Poor rich and famous Justin Bieber. You see, he’s so very famous that his fans wanted to spend his 19th birthday with him–those stupid, overly aggressive dummies!– and that made it just horrible–in fact the worst birthday of his whole 19 years. Those rude people who won’t let him have the life in the public eye he wanted all while maintaining extreme privacy! And then those same rude people had the nerve to insinuate that he had underage kids with him at a nightclub celebrating his birthday–an allegation the nightclub backs up. If those haters had been paying attention, they would have known that one of the rich and famous underage kids just “Gave Justin His Cartier Then Went Home.” That’s not at all the same as going to a nightclub… even though he kinda did [just didn’t stay]. And he was in London for cripes’ sake. London!! Just awful. Horrible. Inhumane!
Oh, gee! Poor baby! Too many people wanted to spend his 19th birthday with him, and the nightclub didn’t bend the rules of legality to allow him to celebrate his 19th birthday the way he wanted, with all of his not-quite-yet-18 friends present and zero fans. First world problems doesn’t even begin to cover this. Meanwhile… somewhere in the world, some kid didn’t even make it to his 19th birthday, because he starved or was killed by violence long before that. But let’s all take a moment of silence for Justin’s awful £8,000 party….
Okay, I won’t begrudge the kid (too much) bitching about his birthday or other first-world (and 1% of the first-world) problems. We all bitch from time to time. But even without the extremes of starvation/early, violent death vs. not-getting-your-wayitis, the kid still needs to learn some gratitude?
Here’s the story of my 19th birthday: I was taking summer classes, so I was living in the international wing of my dormitory [which, with its high, black iron gate, somewhat resembled a prison], while the rest of it was closed for the summer. I didn’t know a single person (out of the 35) in the dorms that summer. All of my friends were gone. My parents each went out of town (separate trips). Neither called me on that day at ALL. They had absolutely forgotten about my birthday.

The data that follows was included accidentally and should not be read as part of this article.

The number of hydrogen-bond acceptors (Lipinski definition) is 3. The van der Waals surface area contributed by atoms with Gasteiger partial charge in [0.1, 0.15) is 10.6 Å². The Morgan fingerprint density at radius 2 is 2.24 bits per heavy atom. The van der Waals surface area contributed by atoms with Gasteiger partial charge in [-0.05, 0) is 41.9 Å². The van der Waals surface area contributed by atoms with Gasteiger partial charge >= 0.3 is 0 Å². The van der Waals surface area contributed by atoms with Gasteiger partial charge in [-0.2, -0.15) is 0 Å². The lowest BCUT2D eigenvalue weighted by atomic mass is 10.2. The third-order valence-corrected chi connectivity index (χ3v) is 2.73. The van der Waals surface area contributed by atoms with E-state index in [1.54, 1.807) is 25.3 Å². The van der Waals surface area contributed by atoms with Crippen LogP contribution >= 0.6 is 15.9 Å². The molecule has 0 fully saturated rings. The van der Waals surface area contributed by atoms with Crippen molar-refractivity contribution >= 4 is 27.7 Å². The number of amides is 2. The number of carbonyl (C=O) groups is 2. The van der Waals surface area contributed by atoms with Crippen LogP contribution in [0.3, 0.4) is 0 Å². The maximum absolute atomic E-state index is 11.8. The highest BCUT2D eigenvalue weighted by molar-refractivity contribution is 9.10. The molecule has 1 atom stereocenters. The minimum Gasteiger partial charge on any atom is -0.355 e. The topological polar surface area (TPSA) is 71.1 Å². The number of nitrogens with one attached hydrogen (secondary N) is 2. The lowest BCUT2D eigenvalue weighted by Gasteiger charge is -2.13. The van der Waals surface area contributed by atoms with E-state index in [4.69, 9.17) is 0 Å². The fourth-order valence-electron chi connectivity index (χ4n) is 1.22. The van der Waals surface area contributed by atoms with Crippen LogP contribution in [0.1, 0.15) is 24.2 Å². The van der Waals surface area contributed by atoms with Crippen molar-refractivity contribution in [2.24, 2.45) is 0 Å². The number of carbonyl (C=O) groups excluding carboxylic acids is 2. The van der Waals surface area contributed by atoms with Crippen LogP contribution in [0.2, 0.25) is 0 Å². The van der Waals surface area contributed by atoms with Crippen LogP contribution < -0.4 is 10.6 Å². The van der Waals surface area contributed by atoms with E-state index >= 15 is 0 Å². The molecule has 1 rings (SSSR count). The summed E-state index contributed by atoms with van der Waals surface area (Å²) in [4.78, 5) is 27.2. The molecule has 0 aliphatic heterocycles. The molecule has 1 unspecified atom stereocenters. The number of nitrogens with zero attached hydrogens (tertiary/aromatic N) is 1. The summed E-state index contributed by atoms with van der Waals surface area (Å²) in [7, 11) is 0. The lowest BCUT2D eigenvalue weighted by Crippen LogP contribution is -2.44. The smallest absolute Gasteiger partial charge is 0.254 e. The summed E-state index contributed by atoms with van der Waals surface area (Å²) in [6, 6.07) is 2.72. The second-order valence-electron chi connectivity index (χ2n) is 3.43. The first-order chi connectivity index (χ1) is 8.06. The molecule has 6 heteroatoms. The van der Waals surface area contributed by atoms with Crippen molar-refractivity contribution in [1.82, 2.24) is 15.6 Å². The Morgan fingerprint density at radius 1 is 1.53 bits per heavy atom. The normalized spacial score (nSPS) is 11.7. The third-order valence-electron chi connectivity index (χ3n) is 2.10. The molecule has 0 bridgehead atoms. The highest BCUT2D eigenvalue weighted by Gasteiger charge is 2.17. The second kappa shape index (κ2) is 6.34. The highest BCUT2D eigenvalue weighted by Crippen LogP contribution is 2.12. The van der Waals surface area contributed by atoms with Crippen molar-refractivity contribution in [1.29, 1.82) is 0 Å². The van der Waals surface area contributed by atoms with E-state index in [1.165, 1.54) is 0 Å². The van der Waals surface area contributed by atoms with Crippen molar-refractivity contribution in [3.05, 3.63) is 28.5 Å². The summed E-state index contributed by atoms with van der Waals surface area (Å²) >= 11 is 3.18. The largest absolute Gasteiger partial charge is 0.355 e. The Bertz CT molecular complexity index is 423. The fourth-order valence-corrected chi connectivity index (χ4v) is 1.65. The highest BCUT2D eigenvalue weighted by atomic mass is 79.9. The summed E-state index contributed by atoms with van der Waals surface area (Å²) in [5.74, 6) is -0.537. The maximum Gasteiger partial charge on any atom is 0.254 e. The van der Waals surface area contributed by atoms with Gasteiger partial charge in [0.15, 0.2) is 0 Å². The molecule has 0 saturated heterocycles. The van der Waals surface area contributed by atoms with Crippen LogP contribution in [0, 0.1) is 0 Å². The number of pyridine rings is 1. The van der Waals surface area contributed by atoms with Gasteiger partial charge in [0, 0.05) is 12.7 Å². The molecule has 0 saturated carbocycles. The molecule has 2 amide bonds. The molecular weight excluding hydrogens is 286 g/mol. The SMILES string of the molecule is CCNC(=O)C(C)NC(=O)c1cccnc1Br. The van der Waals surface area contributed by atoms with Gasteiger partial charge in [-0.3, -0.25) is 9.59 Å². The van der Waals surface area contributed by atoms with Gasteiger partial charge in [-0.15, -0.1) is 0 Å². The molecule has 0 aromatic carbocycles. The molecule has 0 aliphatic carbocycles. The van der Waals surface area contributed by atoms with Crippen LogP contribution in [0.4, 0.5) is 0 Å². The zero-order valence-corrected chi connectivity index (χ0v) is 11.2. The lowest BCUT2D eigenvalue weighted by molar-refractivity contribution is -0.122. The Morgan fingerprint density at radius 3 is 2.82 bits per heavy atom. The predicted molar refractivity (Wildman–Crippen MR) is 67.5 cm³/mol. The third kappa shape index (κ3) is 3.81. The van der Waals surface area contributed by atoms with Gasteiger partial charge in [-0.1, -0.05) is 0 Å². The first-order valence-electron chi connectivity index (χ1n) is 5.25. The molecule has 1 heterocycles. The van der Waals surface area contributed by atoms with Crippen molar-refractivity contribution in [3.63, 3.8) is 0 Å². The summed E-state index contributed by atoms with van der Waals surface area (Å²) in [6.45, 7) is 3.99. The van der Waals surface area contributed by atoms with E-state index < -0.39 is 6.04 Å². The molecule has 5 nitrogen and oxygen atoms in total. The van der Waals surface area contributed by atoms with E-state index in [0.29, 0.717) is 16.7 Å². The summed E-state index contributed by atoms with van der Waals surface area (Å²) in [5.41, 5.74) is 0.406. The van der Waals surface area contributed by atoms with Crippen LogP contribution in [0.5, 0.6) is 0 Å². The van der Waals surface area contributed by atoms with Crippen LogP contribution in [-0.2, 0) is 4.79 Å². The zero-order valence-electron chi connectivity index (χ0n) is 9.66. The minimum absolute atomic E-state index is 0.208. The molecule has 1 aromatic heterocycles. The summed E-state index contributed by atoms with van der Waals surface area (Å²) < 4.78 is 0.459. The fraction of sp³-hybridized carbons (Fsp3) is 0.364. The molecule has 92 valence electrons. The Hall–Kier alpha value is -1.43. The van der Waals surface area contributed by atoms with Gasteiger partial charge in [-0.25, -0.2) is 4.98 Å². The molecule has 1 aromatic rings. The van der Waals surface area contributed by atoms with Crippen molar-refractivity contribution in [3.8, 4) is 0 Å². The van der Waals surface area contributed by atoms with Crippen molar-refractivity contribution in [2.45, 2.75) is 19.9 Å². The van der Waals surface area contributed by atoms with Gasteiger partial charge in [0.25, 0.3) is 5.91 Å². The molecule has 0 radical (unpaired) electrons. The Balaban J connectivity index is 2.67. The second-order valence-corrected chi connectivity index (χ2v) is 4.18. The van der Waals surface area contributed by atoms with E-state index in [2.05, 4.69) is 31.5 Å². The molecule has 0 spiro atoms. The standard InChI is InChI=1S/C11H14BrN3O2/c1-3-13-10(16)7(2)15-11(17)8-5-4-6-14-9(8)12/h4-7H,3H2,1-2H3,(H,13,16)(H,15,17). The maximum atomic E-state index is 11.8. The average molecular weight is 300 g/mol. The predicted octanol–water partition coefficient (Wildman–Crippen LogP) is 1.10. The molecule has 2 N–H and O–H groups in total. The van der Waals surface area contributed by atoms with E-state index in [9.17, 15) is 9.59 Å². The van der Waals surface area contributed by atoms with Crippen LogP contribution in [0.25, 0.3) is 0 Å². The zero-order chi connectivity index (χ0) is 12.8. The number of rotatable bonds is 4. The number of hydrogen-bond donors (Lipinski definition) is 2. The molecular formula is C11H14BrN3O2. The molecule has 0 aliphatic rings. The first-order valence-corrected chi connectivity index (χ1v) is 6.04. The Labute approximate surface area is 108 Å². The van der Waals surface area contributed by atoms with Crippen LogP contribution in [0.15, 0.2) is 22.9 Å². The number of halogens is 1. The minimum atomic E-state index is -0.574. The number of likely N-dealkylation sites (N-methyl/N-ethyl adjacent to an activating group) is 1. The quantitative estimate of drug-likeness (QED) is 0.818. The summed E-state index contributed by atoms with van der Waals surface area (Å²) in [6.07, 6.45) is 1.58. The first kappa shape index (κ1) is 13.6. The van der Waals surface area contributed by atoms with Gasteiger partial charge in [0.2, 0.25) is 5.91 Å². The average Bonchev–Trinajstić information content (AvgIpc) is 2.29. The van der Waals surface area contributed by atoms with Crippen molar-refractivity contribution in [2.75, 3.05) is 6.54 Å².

While I was moping in the tiny courtyard, one of the other students found me, asked why I was glum, and then he felt bad about my parents and friends forgetting my birthday. So he took me to Whole Foods and bought me lunch. He didn’t even know me. It was a really sweet gesture. Later that day, there was a knock on my door. The kind no-longer-stranger had told his roommate that it was my birthday and that my parents and friends had forgotten about me. His roommate came to let me know he was going to a party, and even though I probably didn’t know anyone there, I could come along. I went. And he was right, I knew maybe one person who was there. But everyone was super duper nice, and all told me stories about how much their 19th birthdays sucked. Apparently, 19 is the most forgotten birthday. It’s wedged in between the “you’re officially an adult” birthday and the “congrats, you’re in your 20s!” birthday, so people just don’t give a crap about 19. One of the people who shared his “19 sucks” birthday stories with me was in the hospital on his birthday, so… ya know… could be worse.
Even though my 19th birthday started out pretty sucky, in the end, it wasn’t bad. When I think about that birthday, I always laugh about how everyone had forgotten it; but their forgetting actually made it one of my most interesting and coolest birthdays. That was the day I experienced an incredible kindness from complete strangers. These guys didn’t know me at all and had no reason to try to cheer me up, but they did it anyway. There were no ulterior motives behind it. They were just genuinely nice people. All of the people I met that night were generally just nice people who didn’t want me to finish off my first day of 19 on a crappy note. For the sheer fact that it restored my faith in humanity [only for it to be later destroyed… but that’s another story], my 19th birthday kinda rocked.
The thing is, all of us with 19th birthday horror stories had been forgotten. Bieber’s problem? That too many people remembered. People wanted him to feel loved and adored. Instead, he felt annoyed and entitled. Suck it up, dude!
Photograph: Alex Davies/FilmMagic